- Question: What are the major themes in Jane Austen’s works, according to the most common words used in the novels?
- Result: three of the top four words in Austen’s novels are “Mr” Mrs” and “Miss,” a predictable result, considering her large amount of characters, but the fact that “Mr” and “Mrs” trump the term “said” perhaps reveals how important the gender relations are in the novels; considering that “Mrs” is about 600 times more frequent than Miss, the fourth most common term, this gives concrete data to the already well known fact that Austen’s novels place a lot of focus on marriage.
- Reflection: While these results do give a little bit of a basis for the theme of marriage and gender relations, most of the other most common terms are characters names and sort of abstract terms that can’t really be tied to a single theme.
- Question: How prominent is the theme of marriage in Austen’s novels, according to the word frequency?
- Result: In this instance, I entered certain terms that relate to marriage: marriage, engagement, marry, proposal, elope, etc.. In this instance, the terms “marriage” and “engagement” are the most prominent of the 12 I entered, both being above 150 instances while the rest are below 100, but these results pale in comparison to the previous of “mr” “mrs” and “miss” which are all at around 2000 instances. (It’s also worth noting that “engagement” can be used in Austen’s novels in situations other than marriage, making the fact that “marriage,” which has a much more limited use, is more frequent than engagement particularly significant.
- Reflection: While marriage is a major theme in Austen’s novels, the data isn’t really giving the same answer. The issue here is that while marriage is a constant thought in all of Austen’s novels, it is usually not actually present until the final chapters of the novels. While marriage is the end goal, there is still the question of how it is obtained, what are the means through which the characters make a marriage happen? One of the ways a marriage happens in Austen’s novels, usually for the protagonists, is a marriage of mutual love.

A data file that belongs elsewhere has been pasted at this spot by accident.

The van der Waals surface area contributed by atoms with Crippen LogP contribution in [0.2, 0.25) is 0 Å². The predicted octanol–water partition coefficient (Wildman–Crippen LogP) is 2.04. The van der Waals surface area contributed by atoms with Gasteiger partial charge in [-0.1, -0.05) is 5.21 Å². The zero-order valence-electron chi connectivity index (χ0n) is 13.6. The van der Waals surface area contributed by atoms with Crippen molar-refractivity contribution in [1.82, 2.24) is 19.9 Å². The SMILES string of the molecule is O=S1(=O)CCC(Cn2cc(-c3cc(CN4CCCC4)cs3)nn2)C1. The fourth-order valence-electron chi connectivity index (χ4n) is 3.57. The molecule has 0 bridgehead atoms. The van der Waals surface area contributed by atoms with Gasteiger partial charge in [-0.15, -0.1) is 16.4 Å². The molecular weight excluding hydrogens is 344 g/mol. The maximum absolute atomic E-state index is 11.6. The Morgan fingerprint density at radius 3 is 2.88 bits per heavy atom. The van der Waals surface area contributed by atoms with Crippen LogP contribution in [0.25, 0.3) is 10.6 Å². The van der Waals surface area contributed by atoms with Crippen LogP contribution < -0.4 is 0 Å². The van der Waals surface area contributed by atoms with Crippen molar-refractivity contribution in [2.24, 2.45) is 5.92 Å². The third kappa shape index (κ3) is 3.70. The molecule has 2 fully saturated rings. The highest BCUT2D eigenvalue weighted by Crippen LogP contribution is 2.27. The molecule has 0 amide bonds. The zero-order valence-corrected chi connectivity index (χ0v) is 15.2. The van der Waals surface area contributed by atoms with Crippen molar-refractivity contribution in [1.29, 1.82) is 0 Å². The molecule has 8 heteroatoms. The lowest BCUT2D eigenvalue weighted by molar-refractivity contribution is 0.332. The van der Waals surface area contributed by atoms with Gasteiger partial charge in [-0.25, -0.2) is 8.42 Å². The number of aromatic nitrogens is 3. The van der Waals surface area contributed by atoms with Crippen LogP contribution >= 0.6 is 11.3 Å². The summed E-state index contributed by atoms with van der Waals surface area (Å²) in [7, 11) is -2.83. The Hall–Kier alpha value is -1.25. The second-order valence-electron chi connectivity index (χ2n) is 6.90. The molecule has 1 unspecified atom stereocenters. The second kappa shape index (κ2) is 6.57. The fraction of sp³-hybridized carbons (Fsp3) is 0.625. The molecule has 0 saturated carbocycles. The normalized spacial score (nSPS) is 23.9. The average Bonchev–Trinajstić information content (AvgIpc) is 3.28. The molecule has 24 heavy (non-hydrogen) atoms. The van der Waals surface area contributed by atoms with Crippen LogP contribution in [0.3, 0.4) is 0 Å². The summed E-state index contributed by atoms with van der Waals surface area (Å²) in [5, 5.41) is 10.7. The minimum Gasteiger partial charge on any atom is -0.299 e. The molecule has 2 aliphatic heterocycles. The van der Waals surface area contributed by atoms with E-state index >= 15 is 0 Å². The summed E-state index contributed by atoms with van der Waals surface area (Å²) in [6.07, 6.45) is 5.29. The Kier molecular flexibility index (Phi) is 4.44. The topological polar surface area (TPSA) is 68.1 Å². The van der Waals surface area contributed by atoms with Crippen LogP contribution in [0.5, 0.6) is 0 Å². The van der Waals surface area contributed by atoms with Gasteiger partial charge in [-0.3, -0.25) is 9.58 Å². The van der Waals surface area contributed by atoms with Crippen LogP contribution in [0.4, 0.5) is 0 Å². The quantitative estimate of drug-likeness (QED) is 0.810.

- Question: How often do terms relating to love come up in Austen’s novels?
- Result: I entered the following terms: love, heart, affection, regard, fond, esteem, in addition to each term in it’s #* form. While still not coming close to the 2000 range of “Mr” “Mrs” and “Miss,” the term “love” does appear almost 500 times, making it over twice as frequent as the term marriage at 214 instances. The terms “heart,” “affection,” and “regard” all also appear more often than marriage.
- Reflection: Again, while the terms “mr” “mrs” and “miss” are much more frequent, the fact that “love” and terms relating to it are doubly as frequent as “marriage” and terms relating to it reveals that while marriage be the goal for the protagonists and other character, love takes precedent and is regarded more important than marriage in and of itself in Austen’s novels, according to the data.
Further Thoughts: While love is apparently more important than marriage alone, and is presumably one of the major motivations for marriage in the novels, it would be interesting to analyze other motives for marriage that Austen gives in her novels and see how those compare, e.g. money, looks, character, etc. given the time and capacity to do such a study, one could see how these different motivations are ranked according to the data and even look to see if there are any character correlations between different motivations for marriage and see if those marriages are depicted as negative or positive in the novels. One could also compare which motivations seem to appear more in certain novels and see if that has any correlation with the overall theme of that particular novel, while the novels all follow the courtship-marriage plot, the data could perhaps reveals some more minute differences between them.